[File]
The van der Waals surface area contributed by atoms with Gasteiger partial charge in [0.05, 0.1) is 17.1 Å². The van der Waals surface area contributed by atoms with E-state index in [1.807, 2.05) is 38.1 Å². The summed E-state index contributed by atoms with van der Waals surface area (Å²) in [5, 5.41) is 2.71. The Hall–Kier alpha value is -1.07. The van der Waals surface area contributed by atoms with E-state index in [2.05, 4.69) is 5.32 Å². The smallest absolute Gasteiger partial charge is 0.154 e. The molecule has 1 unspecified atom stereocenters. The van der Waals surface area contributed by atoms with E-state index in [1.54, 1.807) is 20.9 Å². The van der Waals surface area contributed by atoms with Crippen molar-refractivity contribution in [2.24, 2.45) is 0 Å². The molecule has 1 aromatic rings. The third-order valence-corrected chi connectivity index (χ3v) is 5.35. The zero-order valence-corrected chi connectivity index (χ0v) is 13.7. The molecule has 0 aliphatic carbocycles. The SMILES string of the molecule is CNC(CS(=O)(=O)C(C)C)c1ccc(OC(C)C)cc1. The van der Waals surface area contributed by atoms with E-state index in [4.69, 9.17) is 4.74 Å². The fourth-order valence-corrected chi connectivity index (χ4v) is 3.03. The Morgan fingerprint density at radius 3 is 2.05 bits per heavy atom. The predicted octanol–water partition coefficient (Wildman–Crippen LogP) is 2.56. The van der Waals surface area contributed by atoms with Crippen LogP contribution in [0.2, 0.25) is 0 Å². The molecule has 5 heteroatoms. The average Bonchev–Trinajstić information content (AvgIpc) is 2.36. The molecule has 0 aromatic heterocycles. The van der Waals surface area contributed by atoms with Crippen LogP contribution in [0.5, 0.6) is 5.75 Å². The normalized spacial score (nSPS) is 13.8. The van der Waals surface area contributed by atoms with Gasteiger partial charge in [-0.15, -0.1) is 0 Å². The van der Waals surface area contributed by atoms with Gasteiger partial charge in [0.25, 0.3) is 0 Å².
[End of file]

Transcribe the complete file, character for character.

The van der Waals surface area contributed by atoms with Gasteiger partial charge in [0.05, 0.1) is 17.1 Å². The van der Waals surface area contributed by atoms with E-state index in [1.807, 2.05) is 38.1 Å². The summed E-state index contributed by atoms with van der Waals surface area (Å²) in [5, 5.41) is 2.71. The Hall–Kier alpha value is -1.07. The van der Waals surface area contributed by atoms with E-state index in [2.05, 4.69) is 5.32 Å². The smallest absolute Gasteiger partial charge is 0.154 e. The molecule has 1 unspecified atom stereocenters. The van der Waals surface area contributed by atoms with E-state index in [1.54, 1.807) is 20.9 Å². The van der Waals surface area contributed by atoms with Crippen molar-refractivity contribution in [2.24, 2.45) is 0 Å². The molecule has 1 aromatic rings. The third-order valence-corrected chi connectivity index (χ3v) is 5.35. The zero-order valence-corrected chi connectivity index (χ0v) is 13.7. The molecule has 0 aliphatic carbocycles. The SMILES string of the molecule is CNC(CS(=O)(=O)C(C)C)c1ccc(OC(C)C)cc1. The van der Waals surface area contributed by atoms with E-state index in [4.69, 9.17) is 4.74 Å². The fourth-order valence-corrected chi connectivity index (χ4v) is 3.03. The Morgan fingerprint density at radius 3 is 2.05 bits per heavy atom. The predicted octanol–water partition coefficient (Wildman–Crippen LogP) is 2.56. The van der Waals surface area contributed by atoms with Crippen LogP contribution in [0.2, 0.25) is 0 Å². The molecule has 5 heteroatoms. The average Bonchev–Trinajstić information content (AvgIpc) is 2.36. The molecule has 0 aromatic heterocycles. The van der Waals surface area contributed by atoms with Crippen LogP contribution in [0.5, 0.6) is 5.75 Å². The normalized spacial score (nSPS) is 13.8. The van der Waals surface area contributed by atoms with Gasteiger partial charge in [-0.15, -0.1) is 0 Å². The van der Waals surface area contributed by atoms with Gasteiger partial charge in [0.25, 0.3) is 0 Å².